In addition, the ETS system can offer a unique benefit when we need to accelerate climate actions. By reducing ETS allowances, we can influence the rate of emissions and regulate price levels in the trading of allowances. In contrast, the operationalisation of policies within the ESD and LULUCF sectors depends on national legislation and the implementation of such legislation could take years.

Strengthen financing mechanisms to support the transformation of society

CLC proposes that, in addition to climate- and energy-related investments, a greater share of the EU ETS incomes should be earmarked and used to support science, research and the development of new climate solutions, and to support the low-income stakeholders involved. The pivotal technologies are, for example renewables, storage, power-to-X, carbon-free steel, carbon-absorbing concrete and biomaterials. If effective, the ETS can help to expand the use of these technologies at a later stage; however, to create the required impact, they would need to be commercialised well before 2030.

Secure a level-playing field for the competition

As a large market, the EU should do its best to secure a level playing field for companies and the effectiveness of market-based solutions by minimising risks of unilateral compliance burden and carbon leakage. If there is evidence of unfair competition, the first action to level the playing field should be to find ways to help the EU’s trading partners to improve their policies, for example by implementing carbon pricing and promoting trade in climate-friendly goods and services. Other possible actions could include using new and existing regional trade agreements (RTAs), holding talks with like-minded WTO Members, including climate-related issues in the WTO Trade Policy Review Mechanism (TPRM) and border carbon adjustments (BCA) for those sectors that cannot be levelised otherwise. An evaluation should be made of how trade policies and agreements could be utilised in this, starting with those sectors that cannot be levelised otherwise.

Supporting means

In addition, it is CLC’s view that much wider use than at present needs to be made of “demand-based policies”, such as using carbon footprint in public and private procurement, and enabling citizens to make sustainable choices.

Climate Leadership Coalition (CLC) is a non-profit organisation committed to the pursuit of carbon-neutrality through the sustainable use of natural resources. The purpose of CLC is to promote the sustainability of businesses, city planning strategies and activities of research organisations towards more sustainable and resource efficient models. CLC enhances its members’ ability to respond to the threats posed by climate change by sharing information, ideas and best practice solutions. We make proposals to governments and other stakeholders to harness the market economy in a more sustainable direction and to attract sufficient investments for such a transition. CLC believes that green transition can be economically beneficial, and therefore financeable, and that early adapters can benefit and become more profitable.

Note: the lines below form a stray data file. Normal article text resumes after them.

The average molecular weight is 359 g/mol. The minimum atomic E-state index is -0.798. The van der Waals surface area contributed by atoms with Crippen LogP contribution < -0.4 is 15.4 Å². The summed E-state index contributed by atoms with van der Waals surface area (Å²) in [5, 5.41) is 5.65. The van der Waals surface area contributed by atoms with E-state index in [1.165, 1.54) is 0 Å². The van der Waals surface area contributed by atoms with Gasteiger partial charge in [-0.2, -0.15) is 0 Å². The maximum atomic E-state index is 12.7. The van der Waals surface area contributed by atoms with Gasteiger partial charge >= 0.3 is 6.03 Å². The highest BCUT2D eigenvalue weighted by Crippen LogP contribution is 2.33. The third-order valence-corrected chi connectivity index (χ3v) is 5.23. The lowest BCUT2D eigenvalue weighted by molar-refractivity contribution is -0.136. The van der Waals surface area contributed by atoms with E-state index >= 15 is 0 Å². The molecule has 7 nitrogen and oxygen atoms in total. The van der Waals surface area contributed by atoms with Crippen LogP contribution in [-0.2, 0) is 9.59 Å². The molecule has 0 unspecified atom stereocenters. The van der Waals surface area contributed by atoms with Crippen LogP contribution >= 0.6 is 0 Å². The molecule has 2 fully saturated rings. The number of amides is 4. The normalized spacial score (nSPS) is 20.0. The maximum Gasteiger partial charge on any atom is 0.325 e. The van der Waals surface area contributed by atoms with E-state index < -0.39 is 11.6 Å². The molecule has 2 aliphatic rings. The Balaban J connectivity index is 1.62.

CLC currently has 65 organisational and 25 personal members (as at March 2020).

More information: Jouni Keronen, jouni.keronen(at), tel. +358 50 453 4881.




In this appendix, we explain our idea of a long-term, EU-wide carbon budget for total emissions. The assumptions regarding long term emission development are based on the Clean Planet for All background scenarios 1.5ºC scenarios (1.5Tech, 1.5Life ja 1.5Life LB).

The aim of the long-term carbon budget is to increase the long-term predictability of the investment environment to meet the investments needed during the coming decades. The use of a carbon budget would not change the current climate policy framework based on EU ETS, non-ETS and LULUCF sectors. The carbon budget can be shared between EU ETS and non-ETS sectors.

We present two different options for the use of a long-term, EU-wide carbon budget.The first presents a case in linear development from the current level to reach climate neutrality by 2050 with the current level of carbon sinks. The second option is based on the concept of ‘Carbon Law’ proposed by a team of international researchers. The main idea of Carbon Law is to halve emissions within each decade. In this case, the gross emissions remain at a slightly higher level in 2050 and thus more carbon sinks are needed to reach climate neutrality. However, the cumulative carbon budget is considerably lower than in the first option.

The Figure 1.a below illustrates the carbon budget in the case of climate neutrality by 2050. The cumulative budget between 2021 and 2050 is 55 Gt CO2eq.


Figure 1.a illustrates a carbon budget with linear reduction towards climate neutrality by 2050. The cumulative budget between 2021 and 2050 is 55 Gt CO2eq. Figure 1.b presents a case where EU-28 emissions would be decreased according to the Carbon Law principle as proposed by an international team of researchers[1]. In this case, the carbon budget would be lower, around 38 Gt, and to reach climate neutrality by 2050 the EU would have to enhance long-term carbon sinks by 50% up to 600 Mt CO2.

The EU strategy presents cumulative CO2 emissions – carbon budgets – for the 1.5C scenarios. Between 2018-2050 cumulative CO2 emissions would be 48-49 GtCO2 for 2018-2050, 39-41 GtCO2 for 2018-2070 and 23-28 GtCOfor 2018-2100.

[1] 50% reduction by 2030, additional 50% 2040 and further 50% by 2050.